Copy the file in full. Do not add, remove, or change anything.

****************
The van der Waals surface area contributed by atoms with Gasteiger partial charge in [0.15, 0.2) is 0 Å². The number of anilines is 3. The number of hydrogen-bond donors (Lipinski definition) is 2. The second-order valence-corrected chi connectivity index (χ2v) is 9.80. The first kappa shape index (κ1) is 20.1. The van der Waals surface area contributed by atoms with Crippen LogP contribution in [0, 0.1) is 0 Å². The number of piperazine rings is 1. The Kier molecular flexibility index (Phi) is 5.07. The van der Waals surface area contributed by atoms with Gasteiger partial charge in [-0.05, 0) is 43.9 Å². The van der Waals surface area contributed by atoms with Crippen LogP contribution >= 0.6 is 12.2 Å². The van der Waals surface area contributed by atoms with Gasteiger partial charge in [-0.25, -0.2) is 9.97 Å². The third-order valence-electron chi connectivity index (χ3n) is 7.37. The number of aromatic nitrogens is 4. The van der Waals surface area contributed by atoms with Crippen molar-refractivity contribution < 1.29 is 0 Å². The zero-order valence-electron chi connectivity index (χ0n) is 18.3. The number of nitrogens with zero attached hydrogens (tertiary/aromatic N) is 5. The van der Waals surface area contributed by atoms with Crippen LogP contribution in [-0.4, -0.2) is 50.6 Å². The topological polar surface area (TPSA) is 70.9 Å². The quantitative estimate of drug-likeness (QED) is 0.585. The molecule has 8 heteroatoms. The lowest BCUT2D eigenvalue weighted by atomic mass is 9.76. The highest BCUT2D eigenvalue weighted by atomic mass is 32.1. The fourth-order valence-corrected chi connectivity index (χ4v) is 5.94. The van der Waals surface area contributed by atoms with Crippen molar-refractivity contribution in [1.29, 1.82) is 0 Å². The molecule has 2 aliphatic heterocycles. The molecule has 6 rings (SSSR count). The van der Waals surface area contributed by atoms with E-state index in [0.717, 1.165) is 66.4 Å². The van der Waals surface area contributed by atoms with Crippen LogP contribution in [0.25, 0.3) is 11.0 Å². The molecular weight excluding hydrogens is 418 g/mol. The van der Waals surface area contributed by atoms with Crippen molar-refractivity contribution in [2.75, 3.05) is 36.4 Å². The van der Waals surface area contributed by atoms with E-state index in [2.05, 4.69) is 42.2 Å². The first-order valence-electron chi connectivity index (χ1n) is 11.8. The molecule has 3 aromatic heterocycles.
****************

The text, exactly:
The van der Waals surface area contributed by atoms with Gasteiger partial charge in [0.15, 0.2) is 0 Å². The number of anilines is 3. The number of hydrogen-bond donors (Lipinski definition) is 2. The second-order valence-corrected chi connectivity index (χ2v) is 9.80. The first kappa shape index (κ1) is 20.1. The van der Waals surface area contributed by atoms with Crippen LogP contribution in [0, 0.1) is 0 Å². The number of piperazine rings is 1. The Kier molecular flexibility index (Phi) is 5.07. The van der Waals surface area contributed by atoms with Gasteiger partial charge in [-0.05, 0) is 43.9 Å². The van der Waals surface area contributed by atoms with Crippen LogP contribution >= 0.6 is 12.2 Å². The van der Waals surface area contributed by atoms with Gasteiger partial charge in [-0.25, -0.2) is 9.97 Å². The third-order valence-electron chi connectivity index (χ3n) is 7.37. The number of aromatic nitrogens is 4. The van der Waals surface area contributed by atoms with Crippen molar-refractivity contribution < 1.29 is 0 Å². The zero-order valence-electron chi connectivity index (χ0n) is 18.3. The number of nitrogens with zero attached hydrogens (tertiary/aromatic N) is 5. The van der Waals surface area contributed by atoms with Crippen LogP contribution in [-0.4, -0.2) is 50.6 Å². The topological polar surface area (TPSA) is 70.9 Å². The quantitative estimate of drug-likeness (QED) is 0.585. The molecule has 8 heteroatoms. The lowest BCUT2D eigenvalue weighted by atomic mass is 9.76. The highest BCUT2D eigenvalue weighted by atomic mass is 32.1. The fourth-order valence-corrected chi connectivity index (χ4v) is 5.94. The van der Waals surface area contributed by atoms with Crippen molar-refractivity contribution in [1.29, 1.82) is 0 Å². The molecule has 2 aliphatic heterocycles. The molecule has 6 rings (SSSR count). The van der Waals surface area contributed by atoms with E-state index in [0.717, 1.165) is 66.4 Å². The van der Waals surface area contributed by atoms with Crippen LogP contribution in [0.25, 0.3) is 11.0 Å². The molecular weight excluding hydrogens is 418 g/mol. The van der Waals surface area contributed by atoms with Crippen molar-refractivity contribution in [2.75, 3.05) is 36.4 Å². The van der Waals surface area contributed by atoms with E-state index in [2.05, 4.69) is 42.2 Å². The first-order valence-electron chi connectivity index (χ1n) is 11.8. The molecule has 3 aromatic heterocycles.